Where are black sand beaches found?
Black sand is sand that's been turned a black color either by a glossy partly-magnetic mix of sands (usually fine), or by tiny fragments of lava.
Some gold and white beaches can also contain black sand, typically after storms have sorted out grains where heavier, darker particles remain on the surface.
There are many black sand beaches around the world. Prince William Sound, in Alaska, and Lost Coast, California, both have black sand beaches named Black Sand Beach. Hawaii has Kehena Beach, Oneuli Beach, Polulu Valley Beach and Kaimu Beach. Maui hosts Oneuli Beach, Honokalani Black Sand Beach and Waianapanapa Black Sand Beach. Finally, Vik Beach in Iceland has some breathtakingly blue water surrounded by eroded rock formations beyond a beach of black sand.
For more black sand beaches, try a Web or Image search on Google or your favorite search engine for black sand beach. You'll be stunned by some of the amazing photos.
Because they are made of black volcanic sand rather than white coral sand or white quartz/limestone sand. However, Japan has also many white sand beaches, which are made of white coral sand (southern islands) and white quartz/limestone sand (peninsulas on mainlands). White sand beaches in Japan: http://www.flickr.com/photos/ippei-janine/sets/72157600321338295/ There are also black sand beaches in volcanic countries such as Hawaii and Iceland.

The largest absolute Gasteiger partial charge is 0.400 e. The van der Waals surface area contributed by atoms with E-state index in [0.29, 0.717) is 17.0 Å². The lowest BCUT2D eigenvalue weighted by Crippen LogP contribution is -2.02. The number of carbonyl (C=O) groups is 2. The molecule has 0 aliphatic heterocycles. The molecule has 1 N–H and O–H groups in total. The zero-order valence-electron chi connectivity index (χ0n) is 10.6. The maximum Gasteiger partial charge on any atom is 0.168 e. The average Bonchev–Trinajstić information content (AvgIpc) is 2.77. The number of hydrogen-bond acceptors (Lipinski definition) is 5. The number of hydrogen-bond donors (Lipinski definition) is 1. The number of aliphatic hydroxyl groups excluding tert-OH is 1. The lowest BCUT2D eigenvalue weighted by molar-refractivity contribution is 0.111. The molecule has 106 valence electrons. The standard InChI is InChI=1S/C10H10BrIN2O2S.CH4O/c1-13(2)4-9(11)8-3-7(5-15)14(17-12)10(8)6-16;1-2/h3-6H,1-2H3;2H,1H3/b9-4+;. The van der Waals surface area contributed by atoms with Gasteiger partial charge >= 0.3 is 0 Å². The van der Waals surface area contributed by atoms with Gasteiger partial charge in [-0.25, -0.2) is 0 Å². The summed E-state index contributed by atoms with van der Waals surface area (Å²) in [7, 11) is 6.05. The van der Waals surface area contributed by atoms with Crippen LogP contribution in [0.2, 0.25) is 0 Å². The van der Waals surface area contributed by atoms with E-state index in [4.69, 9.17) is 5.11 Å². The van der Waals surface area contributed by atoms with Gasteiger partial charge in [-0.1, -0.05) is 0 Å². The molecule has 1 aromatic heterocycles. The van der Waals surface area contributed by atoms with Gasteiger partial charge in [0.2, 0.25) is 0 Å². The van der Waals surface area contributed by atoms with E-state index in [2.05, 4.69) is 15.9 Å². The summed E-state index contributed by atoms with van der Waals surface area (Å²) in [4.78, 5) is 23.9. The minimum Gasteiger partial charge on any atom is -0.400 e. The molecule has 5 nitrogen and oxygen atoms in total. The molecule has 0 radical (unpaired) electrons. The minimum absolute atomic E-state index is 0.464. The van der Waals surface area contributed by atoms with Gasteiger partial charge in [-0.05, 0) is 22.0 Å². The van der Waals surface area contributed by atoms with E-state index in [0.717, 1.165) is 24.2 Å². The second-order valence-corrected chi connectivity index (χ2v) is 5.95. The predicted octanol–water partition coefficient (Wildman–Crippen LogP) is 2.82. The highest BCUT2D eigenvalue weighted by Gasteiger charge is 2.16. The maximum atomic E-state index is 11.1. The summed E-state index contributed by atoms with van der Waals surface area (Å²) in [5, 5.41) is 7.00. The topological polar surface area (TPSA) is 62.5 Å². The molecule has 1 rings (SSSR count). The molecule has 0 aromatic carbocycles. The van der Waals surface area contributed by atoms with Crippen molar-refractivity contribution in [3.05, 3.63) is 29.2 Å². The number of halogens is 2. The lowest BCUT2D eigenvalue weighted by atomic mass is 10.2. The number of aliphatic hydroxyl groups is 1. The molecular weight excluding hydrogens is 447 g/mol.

Beaches form when tiny bits of rock that have been eroded by the action of the waves wash up on shore. They are different because they tend to be composed of different types of sand (rock bits). For example, beaches formed mainly of lava rock will have black sand, while other beaches may be white, pink, or tan.
There are several black sand beaches in NZ. The most famous would be Piha. The beaches along the west coast of the North Island above Mt Taranaki have black sand due to iron rich sediment being washed out from around the volcano. These include: Bethells, Muriwai, Karekare, Whatipu, Piha and the little ones in between like White's, Maori Bay etc.
Generally sand is found on beaches that are formed with rocks and minerals, especially with access to life, such as trees and coral sea animals. Sand is created by continued sea action. What is found on Antarctica's beaches is more aptly described as rubble, some volcanic, and is most often described as pebbles. The sea ice around the Antarctic continent freezes annually, minimizing sea action that produces particles as small as sand.
Not all sand is white. There is some white sand, but a number of other shades exist from tan to black. The white sand at White Sands National Monument is white because of the gypsum in it, while the white sand of beaches in the remote oceans is composed largely of calcium carbonate from shell and coral fragments. Tan or beige sand is often quartz, and black volcanic sand is rich in basalts and obsidian.